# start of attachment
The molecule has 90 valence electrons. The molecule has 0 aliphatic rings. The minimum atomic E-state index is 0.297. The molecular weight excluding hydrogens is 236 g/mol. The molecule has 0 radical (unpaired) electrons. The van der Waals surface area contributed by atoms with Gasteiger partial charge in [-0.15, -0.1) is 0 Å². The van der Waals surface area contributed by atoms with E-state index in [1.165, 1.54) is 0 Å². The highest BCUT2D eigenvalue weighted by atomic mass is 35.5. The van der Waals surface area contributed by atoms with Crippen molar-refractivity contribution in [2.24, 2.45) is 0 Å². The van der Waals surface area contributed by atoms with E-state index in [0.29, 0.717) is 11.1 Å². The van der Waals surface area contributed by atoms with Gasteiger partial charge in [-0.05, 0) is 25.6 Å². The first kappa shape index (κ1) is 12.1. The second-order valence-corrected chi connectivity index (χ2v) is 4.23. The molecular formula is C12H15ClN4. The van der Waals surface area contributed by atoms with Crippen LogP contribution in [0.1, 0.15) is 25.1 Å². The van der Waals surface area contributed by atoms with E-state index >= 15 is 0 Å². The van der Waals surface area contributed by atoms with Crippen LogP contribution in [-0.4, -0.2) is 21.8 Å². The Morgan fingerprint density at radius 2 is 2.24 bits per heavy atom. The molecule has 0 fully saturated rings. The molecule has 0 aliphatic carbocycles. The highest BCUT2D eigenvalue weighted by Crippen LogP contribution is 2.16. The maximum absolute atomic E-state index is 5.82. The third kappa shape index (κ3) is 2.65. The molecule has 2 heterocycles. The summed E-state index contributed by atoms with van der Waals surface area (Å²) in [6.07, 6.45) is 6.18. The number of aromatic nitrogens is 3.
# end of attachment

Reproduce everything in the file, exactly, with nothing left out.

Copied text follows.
The molecule has 90 valence electrons. The molecule has 0 aliphatic rings. The minimum atomic E-state index is 0.297. The molecular weight excluding hydrogens is 236 g/mol. The molecule has 0 radical (unpaired) electrons. The van der Waals surface area contributed by atoms with Gasteiger partial charge in [-0.15, -0.1) is 0 Å². The van der Waals surface area contributed by atoms with E-state index in [1.165, 1.54) is 0 Å². The highest BCUT2D eigenvalue weighted by atomic mass is 35.5. The van der Waals surface area contributed by atoms with Crippen molar-refractivity contribution in [2.24, 2.45) is 0 Å². The van der Waals surface area contributed by atoms with E-state index in [0.29, 0.717) is 11.1 Å². The van der Waals surface area contributed by atoms with Gasteiger partial charge in [-0.05, 0) is 25.6 Å². The first kappa shape index (κ1) is 12.1. The second-order valence-corrected chi connectivity index (χ2v) is 4.23. The molecular formula is C12H15ClN4. The van der Waals surface area contributed by atoms with Crippen LogP contribution in [0.1, 0.15) is 25.1 Å². The van der Waals surface area contributed by atoms with E-state index >= 15 is 0 Å². The van der Waals surface area contributed by atoms with Crippen LogP contribution in [-0.4, -0.2) is 21.8 Å². The Morgan fingerprint density at radius 2 is 2.24 bits per heavy atom. The molecule has 0 fully saturated rings. The molecule has 0 aliphatic carbocycles. The highest BCUT2D eigenvalue weighted by Crippen LogP contribution is 2.16. The maximum absolute atomic E-state index is 5.82. The third kappa shape index (κ3) is 2.65. The molecule has 2 heterocycles. The summed E-state index contributed by atoms with van der Waals surface area (Å²) in [6.07, 6.45) is 6.18. The number of aromatic nitrogens is 3.